Applies to: Exchange Server 2013

Topic Last Modified: 2013-01-11

Use the Remove-EcpVirtualDirectory cmdlet to remove Exchange Control Panel (ECP) virtual directories located in the Internet Information Services (IIS) website on a server running Exchange. The ECP virtual directory manages the Exchange Administration Center.

The ECP is the web-based user interface developed for Microsoft Exchange Server 2010. The Exchange Server 2013 Exchange Administration Center cmdlets for virtual directory still use ECP in the name, and the ECP cmdlets can be used to manage Exchange 2010 and Exchange 2013 ECP virtual directories.

For information about the parameter sets in the Syntax section below, see Syntax.


Remove-EcpVirtualDirectory -Identity <VirtualDirectoryIdParameter> [-Confirm [<SwitchParameter>]] [-DomainController <Fqdn>] [-WhatIf [<SwitchParameter>]]



This example removes the ECP virtual directory ecp located on the default IIS website on the Exchange server Server01.

Copy Code
Remove-EcpVirtualDirectory -Identity "Server01\ecp (default Web site)"

Detailed Description

You need to be assigned permissions before you can run this cmdlet. Although all parameters for this cmdlet are listed in this topic, you may not have access to some parameters if they're not included in the permissions assigned to you. To see what permissions you need, see the "Exchange Administration Center connectivity" entry in the Exchange and Shell Infrastructure Permissions topic.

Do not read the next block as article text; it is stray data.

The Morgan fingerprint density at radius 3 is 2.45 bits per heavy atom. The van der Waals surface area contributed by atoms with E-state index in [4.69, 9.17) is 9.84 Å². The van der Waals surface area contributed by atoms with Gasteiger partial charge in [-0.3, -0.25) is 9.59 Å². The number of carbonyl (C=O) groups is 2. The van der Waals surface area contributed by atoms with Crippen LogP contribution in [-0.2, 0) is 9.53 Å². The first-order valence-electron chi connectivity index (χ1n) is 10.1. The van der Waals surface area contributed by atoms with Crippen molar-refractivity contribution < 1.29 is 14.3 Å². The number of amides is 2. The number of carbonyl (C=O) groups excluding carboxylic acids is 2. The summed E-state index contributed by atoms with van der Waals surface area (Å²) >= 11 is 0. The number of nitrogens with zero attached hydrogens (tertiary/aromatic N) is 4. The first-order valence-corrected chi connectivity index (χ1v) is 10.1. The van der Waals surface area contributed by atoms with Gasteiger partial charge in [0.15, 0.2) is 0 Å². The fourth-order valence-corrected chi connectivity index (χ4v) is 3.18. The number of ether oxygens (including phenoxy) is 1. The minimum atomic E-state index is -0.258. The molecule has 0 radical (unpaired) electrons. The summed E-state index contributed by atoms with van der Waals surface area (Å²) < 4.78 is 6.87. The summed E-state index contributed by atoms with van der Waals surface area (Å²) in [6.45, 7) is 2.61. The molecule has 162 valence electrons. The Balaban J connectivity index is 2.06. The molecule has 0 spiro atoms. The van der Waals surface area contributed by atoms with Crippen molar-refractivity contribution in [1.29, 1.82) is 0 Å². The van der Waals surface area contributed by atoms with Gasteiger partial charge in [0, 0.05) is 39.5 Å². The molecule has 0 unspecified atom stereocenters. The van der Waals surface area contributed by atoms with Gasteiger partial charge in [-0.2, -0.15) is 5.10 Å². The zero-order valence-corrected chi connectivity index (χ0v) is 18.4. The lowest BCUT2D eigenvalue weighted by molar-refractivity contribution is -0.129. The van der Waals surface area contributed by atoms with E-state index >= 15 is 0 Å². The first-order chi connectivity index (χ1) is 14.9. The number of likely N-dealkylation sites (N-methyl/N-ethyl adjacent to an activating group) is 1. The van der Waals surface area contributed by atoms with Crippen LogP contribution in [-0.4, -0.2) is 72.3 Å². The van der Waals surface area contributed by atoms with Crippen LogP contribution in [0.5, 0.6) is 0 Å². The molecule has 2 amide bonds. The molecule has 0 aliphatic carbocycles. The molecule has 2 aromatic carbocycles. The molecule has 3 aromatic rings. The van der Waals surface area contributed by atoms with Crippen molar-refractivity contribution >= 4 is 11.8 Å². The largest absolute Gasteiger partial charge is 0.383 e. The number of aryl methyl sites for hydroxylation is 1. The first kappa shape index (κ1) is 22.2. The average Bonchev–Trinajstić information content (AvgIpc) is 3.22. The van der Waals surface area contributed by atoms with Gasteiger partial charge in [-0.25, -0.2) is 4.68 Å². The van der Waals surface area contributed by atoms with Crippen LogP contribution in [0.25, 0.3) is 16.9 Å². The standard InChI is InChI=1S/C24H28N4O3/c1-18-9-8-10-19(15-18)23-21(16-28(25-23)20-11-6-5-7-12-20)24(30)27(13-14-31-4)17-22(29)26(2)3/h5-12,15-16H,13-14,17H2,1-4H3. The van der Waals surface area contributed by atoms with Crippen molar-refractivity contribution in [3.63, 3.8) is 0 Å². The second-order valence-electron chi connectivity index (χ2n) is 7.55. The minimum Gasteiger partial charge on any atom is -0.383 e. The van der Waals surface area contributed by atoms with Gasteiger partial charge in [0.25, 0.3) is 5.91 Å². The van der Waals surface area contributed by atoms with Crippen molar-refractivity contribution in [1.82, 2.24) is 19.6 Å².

Parameter Required Type Description




The Identity parameter specifies the name or GUID of an ECP virtual directory. The Identity parameter is represented as: ServerName\ECP (WebsiteName). Remote removal of an ECP virtual directory isn't supported. You must run this command from the local computer.




The Confirm switch causes the command to pause processing and requires you to acknowledge what the command will do before processing continues. You don't have to specify a value with the Confirm switch.




The DomainController parameter specifies the fully qualified domain name (FQDN) of the domain controller that writes this configuration change to Active Directory.




The WhatIf switch instructs the command to simulate the actions that it would take on the object. By using the WhatIf switch, you can view what changes would occur without having to apply any of those changes. You don't have to specify a value with the WhatIf switch.

Input Types

To see the input types that this cmdlet accepts, see Cmdlet Input and Output Types. If the Input Type field for a cmdlet is blank, the cmdlet doesn’t accept input data.

Return Types

To see the return types, which are also known as output types, that this cmdlet accepts, see Cmdlet Input and Output Types. If the Output Type field is blank, the cmdlet doesn’t return data.